1984 Where The Ind Is No

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1984, Where The Ind. Is No Longer In Control…. Essay, Research Paper 1984 (George Orwell) The individual is doomed in a world where the he is no longer in control of his self. Forces around and in him victimize the person, but all these forces have the same center, they all revolve around one main source. In the novel, 1984, by George Orwell, Winston Smith, the main character, falls victim to these forces which prohibit him from controlling his own life. One of these forces is the control the Party gives itself on the so-called truth, they take away history and replace it with whatever fits their needs. Another force that victimizes Winston is the Party s policing and unwritten laws, which in the end turn out to be the ruin of Winston s life. Winston also falls victim to

his self; he is constantly fighting a battle within his mind against the evils of newspeak and doublethink. Winston Smith loses control of his self because of one main source; this source is the Party. The Party takes control of Winston s life using many methods, one of these ways is through their manipulation of the truth in the past. In Winston s world any unpure thought may strike the Party as evil , if so they will make one disappear, or be an unperson . This is one of Winston s many fear’s. He is afraid of what might happen if the Party is to see his diary. All he can think about is a fate worse than death but, annihilation . How could you make appeal to the future when not a trace of you could physically survive? (Orwell, p.29). The Party eliminates anyone who dares to

confront them. This leaves Winston, along with others, feeling inferior; they can no longer control their own lives, but must rely on rulers whose sole care is the luxury of their lives. News of wars with Eastasia/Eurasia could lead one to believe that other lands exist outside of Oceania. But if so, why is there no means of Travel? This of course not being a part of Outer Party member activities. Vacations or travel outside of Oceania would be of course forbidden. In the years before the revolution it may have been different but there were not many people left whose ideas were formed before that time. In the novel it reads, The older generation had mostly been wiped out in the great purges of the fifties and sixties, and the few who survived had long ago been terrified into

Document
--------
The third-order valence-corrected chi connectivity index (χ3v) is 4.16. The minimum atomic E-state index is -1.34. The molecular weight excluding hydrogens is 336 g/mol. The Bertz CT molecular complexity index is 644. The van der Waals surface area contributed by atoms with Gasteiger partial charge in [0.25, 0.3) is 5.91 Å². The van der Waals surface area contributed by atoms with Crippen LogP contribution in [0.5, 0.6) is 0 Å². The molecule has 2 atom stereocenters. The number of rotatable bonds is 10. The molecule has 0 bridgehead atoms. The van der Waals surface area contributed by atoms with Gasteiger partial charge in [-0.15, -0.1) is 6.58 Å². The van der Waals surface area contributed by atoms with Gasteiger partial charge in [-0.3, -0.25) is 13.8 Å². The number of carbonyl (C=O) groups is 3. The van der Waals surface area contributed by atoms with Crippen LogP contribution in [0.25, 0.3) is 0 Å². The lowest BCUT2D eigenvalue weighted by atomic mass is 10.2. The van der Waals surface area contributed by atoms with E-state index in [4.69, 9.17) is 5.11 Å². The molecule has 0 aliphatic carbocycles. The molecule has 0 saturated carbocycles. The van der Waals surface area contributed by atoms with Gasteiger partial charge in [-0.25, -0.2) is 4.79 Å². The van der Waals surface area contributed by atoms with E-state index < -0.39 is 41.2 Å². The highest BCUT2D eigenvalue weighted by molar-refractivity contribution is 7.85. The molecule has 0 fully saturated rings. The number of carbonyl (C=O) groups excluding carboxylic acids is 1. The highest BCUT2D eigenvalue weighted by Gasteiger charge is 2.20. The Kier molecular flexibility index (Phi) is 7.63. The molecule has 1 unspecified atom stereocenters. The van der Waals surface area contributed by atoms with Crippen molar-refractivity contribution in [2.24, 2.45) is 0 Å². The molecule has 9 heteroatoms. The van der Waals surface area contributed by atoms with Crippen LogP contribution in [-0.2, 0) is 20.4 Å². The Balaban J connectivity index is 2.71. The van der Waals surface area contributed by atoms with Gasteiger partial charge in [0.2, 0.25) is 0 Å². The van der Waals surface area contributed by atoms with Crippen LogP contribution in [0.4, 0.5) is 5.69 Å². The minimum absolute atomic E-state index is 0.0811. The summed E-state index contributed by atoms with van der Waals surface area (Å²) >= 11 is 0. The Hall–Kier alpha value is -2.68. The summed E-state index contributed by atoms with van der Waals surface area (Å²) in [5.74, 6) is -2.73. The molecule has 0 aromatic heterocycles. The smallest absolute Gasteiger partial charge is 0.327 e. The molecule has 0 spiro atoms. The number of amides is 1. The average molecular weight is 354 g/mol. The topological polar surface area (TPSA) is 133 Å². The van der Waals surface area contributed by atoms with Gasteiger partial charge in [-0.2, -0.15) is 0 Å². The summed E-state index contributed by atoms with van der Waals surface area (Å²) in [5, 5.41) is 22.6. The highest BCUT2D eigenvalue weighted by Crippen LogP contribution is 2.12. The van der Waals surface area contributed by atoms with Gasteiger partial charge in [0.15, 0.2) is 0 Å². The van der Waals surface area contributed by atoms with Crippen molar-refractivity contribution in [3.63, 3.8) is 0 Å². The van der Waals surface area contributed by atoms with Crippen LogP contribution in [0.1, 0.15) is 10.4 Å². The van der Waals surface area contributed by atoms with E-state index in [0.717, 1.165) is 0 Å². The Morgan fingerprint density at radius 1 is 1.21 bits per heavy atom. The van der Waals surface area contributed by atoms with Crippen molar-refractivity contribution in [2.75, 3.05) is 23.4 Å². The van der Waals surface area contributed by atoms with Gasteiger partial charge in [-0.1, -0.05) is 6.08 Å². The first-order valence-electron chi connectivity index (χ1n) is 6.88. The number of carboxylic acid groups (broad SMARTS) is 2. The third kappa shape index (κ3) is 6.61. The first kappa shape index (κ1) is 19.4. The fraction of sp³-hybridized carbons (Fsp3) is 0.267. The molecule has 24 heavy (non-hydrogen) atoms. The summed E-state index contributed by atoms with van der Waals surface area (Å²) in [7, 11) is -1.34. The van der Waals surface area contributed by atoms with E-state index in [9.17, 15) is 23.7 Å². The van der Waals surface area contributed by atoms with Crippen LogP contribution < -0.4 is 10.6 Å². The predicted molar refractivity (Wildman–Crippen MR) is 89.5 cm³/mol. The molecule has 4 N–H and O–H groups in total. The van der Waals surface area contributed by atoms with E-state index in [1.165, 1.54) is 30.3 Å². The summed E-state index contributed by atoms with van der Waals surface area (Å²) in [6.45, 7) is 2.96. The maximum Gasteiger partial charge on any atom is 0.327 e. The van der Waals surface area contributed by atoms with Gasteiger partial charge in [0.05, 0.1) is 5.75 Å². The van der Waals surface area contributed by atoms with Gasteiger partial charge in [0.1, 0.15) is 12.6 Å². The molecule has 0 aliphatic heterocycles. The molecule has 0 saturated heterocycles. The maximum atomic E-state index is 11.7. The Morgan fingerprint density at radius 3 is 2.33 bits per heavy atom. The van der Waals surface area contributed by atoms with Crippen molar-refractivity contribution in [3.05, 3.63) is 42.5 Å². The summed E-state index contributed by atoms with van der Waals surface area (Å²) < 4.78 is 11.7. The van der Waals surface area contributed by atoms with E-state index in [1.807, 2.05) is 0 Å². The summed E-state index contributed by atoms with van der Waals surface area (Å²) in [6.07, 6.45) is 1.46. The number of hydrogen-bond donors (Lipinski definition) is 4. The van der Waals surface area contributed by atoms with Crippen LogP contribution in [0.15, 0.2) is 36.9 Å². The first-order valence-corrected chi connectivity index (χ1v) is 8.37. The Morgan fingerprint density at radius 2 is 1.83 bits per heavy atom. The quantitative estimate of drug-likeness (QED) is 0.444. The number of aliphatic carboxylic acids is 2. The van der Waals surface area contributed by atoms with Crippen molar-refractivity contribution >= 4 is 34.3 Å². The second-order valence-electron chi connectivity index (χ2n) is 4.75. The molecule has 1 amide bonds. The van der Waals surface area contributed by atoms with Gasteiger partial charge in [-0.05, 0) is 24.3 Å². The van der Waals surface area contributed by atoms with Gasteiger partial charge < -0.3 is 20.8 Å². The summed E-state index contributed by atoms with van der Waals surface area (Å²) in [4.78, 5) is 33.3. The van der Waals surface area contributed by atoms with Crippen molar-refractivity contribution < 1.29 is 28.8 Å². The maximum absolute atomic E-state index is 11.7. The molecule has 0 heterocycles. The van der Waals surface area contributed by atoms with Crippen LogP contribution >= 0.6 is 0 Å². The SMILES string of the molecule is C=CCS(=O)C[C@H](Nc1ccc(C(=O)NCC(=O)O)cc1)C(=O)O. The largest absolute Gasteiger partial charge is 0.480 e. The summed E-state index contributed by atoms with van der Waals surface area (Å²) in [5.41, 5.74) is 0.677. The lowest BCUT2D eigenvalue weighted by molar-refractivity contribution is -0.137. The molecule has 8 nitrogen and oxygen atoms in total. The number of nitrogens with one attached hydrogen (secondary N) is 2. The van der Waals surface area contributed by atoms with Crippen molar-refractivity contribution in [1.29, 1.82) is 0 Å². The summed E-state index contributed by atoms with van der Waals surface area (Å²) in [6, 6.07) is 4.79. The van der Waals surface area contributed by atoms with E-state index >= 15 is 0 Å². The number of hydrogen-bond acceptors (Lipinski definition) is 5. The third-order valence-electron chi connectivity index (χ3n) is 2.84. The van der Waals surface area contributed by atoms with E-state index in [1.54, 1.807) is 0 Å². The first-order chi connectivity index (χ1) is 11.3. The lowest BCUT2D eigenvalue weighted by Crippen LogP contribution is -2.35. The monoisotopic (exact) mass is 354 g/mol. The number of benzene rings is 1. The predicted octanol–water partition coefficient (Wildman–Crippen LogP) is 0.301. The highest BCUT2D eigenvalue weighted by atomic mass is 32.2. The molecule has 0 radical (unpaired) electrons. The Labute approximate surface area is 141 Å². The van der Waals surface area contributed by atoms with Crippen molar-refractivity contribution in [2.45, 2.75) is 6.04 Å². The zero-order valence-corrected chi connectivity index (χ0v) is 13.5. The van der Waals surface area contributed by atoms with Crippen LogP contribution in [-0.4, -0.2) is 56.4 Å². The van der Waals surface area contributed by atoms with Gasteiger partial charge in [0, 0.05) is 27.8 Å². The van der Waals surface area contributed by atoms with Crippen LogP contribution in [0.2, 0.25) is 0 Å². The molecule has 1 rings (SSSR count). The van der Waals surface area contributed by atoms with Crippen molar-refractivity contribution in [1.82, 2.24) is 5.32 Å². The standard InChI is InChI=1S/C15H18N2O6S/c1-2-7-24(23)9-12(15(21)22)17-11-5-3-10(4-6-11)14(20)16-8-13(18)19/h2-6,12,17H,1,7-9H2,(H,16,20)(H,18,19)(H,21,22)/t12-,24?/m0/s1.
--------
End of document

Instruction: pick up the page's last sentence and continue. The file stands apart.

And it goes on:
complete intellectual surrender.” (Orwell, pg.74). So these conditions may only exist in Oceania and not the rest of the world. The only solid evidence of an outside existence or people are the Eastasia/Eurasia prisoners bound in chains and transported by truck through the streets for all to see heading for who knows where. Are these even prisoners of war? Surely no one would ever be able to talk to them without being carted off themselves. In this world of theirs, as it reads in the novel, The Thought Police would get [anyone] just the same (Orwell, p.21). These people may not even be prisoners of war at all, just the members of the outer party or proles, that disappear every day due to thought crime, or are believed to be dangerous and are sent off to die at the hands of Big

Brother. Oceania could be a self-contained country controlling its people and feeding them lies. Its people would never have any way of knowing otherwise or any reason to think so. The rest of the world could be free and no one would be the wiser. Just toys in a game being played with and discarded at will being pushed around and controlled by a master hand from above. No longer in control just a pawn in the greater scheme. Although the Party s hold on the people through the manipulation of the past plays a great contribution to Winston s loss of control of his self, the Party s methods of policing also plays a role in it all. In a world controlled by a higher power, constantly living in fear of doing or saying something wrong, constantly being watched, and observed without